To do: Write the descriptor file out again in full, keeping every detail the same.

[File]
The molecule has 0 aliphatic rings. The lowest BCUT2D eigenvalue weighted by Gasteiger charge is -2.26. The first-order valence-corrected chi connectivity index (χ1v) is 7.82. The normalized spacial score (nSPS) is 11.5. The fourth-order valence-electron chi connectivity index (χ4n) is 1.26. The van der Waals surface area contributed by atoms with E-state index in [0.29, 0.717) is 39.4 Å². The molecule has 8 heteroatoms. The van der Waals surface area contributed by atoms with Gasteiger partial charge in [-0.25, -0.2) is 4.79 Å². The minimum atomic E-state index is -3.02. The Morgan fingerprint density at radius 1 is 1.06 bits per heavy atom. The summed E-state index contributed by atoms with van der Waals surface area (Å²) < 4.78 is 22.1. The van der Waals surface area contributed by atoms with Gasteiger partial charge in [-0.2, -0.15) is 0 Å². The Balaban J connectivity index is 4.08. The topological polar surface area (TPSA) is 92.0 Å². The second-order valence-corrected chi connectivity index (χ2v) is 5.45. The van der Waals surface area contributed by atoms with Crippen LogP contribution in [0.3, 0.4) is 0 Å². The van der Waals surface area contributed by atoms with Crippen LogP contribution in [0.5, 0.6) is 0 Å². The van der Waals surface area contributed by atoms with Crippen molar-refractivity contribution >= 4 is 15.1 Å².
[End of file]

The molecule has 0 aliphatic rings. The lowest BCUT2D eigenvalue weighted by Gasteiger charge is -2.26. The first-order valence-corrected chi connectivity index (χ1v) is 7.82. The normalized spacial score (nSPS) is 11.5. The fourth-order valence-electron chi connectivity index (χ4n) is 1.26. The van der Waals surface area contributed by atoms with E-state index in [0.29, 0.717) is 39.4 Å². The molecule has 8 heteroatoms. The van der Waals surface area contributed by atoms with Gasteiger partial charge in [-0.25, -0.2) is 4.79 Å². The minimum atomic E-state index is -3.02. The Morgan fingerprint density at radius 1 is 1.06 bits per heavy atom. The summed E-state index contributed by atoms with van der Waals surface area (Å²) < 4.78 is 22.1. The van der Waals surface area contributed by atoms with Gasteiger partial charge in [-0.2, -0.15) is 0 Å². The Balaban J connectivity index is 4.08. The topological polar surface area (TPSA) is 92.0 Å². The second-order valence-corrected chi connectivity index (χ2v) is 5.45. The van der Waals surface area contributed by atoms with Crippen LogP contribution in [0.3, 0.4) is 0 Å². The van der Waals surface area contributed by atoms with Crippen LogP contribution in [0.5, 0.6) is 0 Å². The van der Waals surface area contributed by atoms with Crippen molar-refractivity contribution >= 4 is 15.1 Å².